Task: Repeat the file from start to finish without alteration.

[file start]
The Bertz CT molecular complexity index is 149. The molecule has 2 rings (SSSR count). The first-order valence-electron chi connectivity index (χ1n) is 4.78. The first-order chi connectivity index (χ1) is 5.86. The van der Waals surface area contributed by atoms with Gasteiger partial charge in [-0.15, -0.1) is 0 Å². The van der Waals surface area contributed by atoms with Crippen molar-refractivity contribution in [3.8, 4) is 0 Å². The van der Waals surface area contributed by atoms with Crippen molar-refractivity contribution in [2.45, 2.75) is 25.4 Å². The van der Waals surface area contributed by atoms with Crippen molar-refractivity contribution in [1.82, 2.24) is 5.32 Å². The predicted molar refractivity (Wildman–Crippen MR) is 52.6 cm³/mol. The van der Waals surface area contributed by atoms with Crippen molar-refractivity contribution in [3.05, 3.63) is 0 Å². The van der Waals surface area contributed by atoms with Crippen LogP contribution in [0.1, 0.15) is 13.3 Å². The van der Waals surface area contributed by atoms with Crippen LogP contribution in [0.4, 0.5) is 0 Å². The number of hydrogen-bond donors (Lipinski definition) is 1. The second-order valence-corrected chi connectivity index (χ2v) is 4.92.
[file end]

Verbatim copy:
The Bertz CT molecular complexity index is 149. The molecule has 2 rings (SSSR count). The first-order valence-electron chi connectivity index (χ1n) is 4.78. The first-order chi connectivity index (χ1) is 5.86. The van der Waals surface area contributed by atoms with Gasteiger partial charge in [-0.15, -0.1) is 0 Å². The van der Waals surface area contributed by atoms with Crippen molar-refractivity contribution in [3.8, 4) is 0 Å². The van der Waals surface area contributed by atoms with Crippen molar-refractivity contribution in [2.45, 2.75) is 25.4 Å². The van der Waals surface area contributed by atoms with Crippen molar-refractivity contribution in [1.82, 2.24) is 5.32 Å². The predicted molar refractivity (Wildman–Crippen MR) is 52.6 cm³/mol. The van der Waals surface area contributed by atoms with Crippen molar-refractivity contribution in [3.05, 3.63) is 0 Å². The van der Waals surface area contributed by atoms with Crippen LogP contribution in [0.1, 0.15) is 13.3 Å². The van der Waals surface area contributed by atoms with Crippen LogP contribution in [0.4, 0.5) is 0 Å². The number of hydrogen-bond donors (Lipinski definition) is 1. The second-order valence-corrected chi connectivity index (χ2v) is 4.92.